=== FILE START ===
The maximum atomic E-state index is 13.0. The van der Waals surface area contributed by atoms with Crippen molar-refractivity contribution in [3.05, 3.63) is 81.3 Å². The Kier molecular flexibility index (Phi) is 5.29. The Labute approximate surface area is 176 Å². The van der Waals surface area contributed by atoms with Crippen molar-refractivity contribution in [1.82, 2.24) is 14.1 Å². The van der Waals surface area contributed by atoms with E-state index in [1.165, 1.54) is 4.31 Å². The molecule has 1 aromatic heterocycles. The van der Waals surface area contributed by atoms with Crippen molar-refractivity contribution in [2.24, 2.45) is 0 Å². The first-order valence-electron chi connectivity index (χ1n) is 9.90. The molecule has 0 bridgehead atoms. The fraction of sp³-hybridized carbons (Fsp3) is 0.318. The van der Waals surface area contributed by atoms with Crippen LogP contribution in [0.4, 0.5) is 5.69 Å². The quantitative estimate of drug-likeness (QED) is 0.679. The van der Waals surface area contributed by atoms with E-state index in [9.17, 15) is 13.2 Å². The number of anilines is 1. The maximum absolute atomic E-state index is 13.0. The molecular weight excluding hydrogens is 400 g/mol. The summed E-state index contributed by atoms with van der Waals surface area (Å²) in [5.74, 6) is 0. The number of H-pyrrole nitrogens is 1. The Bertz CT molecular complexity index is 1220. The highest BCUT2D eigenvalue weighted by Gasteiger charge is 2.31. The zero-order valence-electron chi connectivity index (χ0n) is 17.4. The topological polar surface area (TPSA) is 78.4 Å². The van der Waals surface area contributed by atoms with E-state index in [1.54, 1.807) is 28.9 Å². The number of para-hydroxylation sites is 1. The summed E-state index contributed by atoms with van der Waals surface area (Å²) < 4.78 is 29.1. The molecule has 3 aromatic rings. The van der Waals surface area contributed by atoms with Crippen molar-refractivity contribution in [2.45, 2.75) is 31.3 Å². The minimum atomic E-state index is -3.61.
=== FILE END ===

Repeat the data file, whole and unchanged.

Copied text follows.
The maximum atomic E-state index is 13.0. The van der Waals surface area contributed by atoms with Crippen molar-refractivity contribution in [3.05, 3.63) is 81.3 Å². The Kier molecular flexibility index (Phi) is 5.29. The Labute approximate surface area is 176 Å². The van der Waals surface area contributed by atoms with Crippen molar-refractivity contribution in [1.82, 2.24) is 14.1 Å². The van der Waals surface area contributed by atoms with E-state index in [1.165, 1.54) is 4.31 Å². The molecule has 1 aromatic heterocycles. The van der Waals surface area contributed by atoms with Crippen molar-refractivity contribution in [2.24, 2.45) is 0 Å². The first-order valence-electron chi connectivity index (χ1n) is 9.90. The molecule has 0 bridgehead atoms. The fraction of sp³-hybridized carbons (Fsp3) is 0.318. The van der Waals surface area contributed by atoms with Crippen LogP contribution in [0.4, 0.5) is 5.69 Å². The quantitative estimate of drug-likeness (QED) is 0.679. The van der Waals surface area contributed by atoms with E-state index in [9.17, 15) is 13.2 Å². The number of anilines is 1. The maximum absolute atomic E-state index is 13.0. The molecular weight excluding hydrogens is 400 g/mol. The summed E-state index contributed by atoms with van der Waals surface area (Å²) in [5.74, 6) is 0. The number of H-pyrrole nitrogens is 1. The Bertz CT molecular complexity index is 1220. The highest BCUT2D eigenvalue weighted by Gasteiger charge is 2.31. The zero-order valence-electron chi connectivity index (χ0n) is 17.4. The topological polar surface area (TPSA) is 78.4 Å². The van der Waals surface area contributed by atoms with E-state index in [1.54, 1.807) is 28.9 Å². The number of para-hydroxylation sites is 1. The summed E-state index contributed by atoms with van der Waals surface area (Å²) < 4.78 is 29.1. The molecule has 3 aromatic rings. The van der Waals surface area contributed by atoms with Crippen molar-refractivity contribution in [2.45, 2.75) is 31.3 Å². The minimum atomic E-state index is -3.61.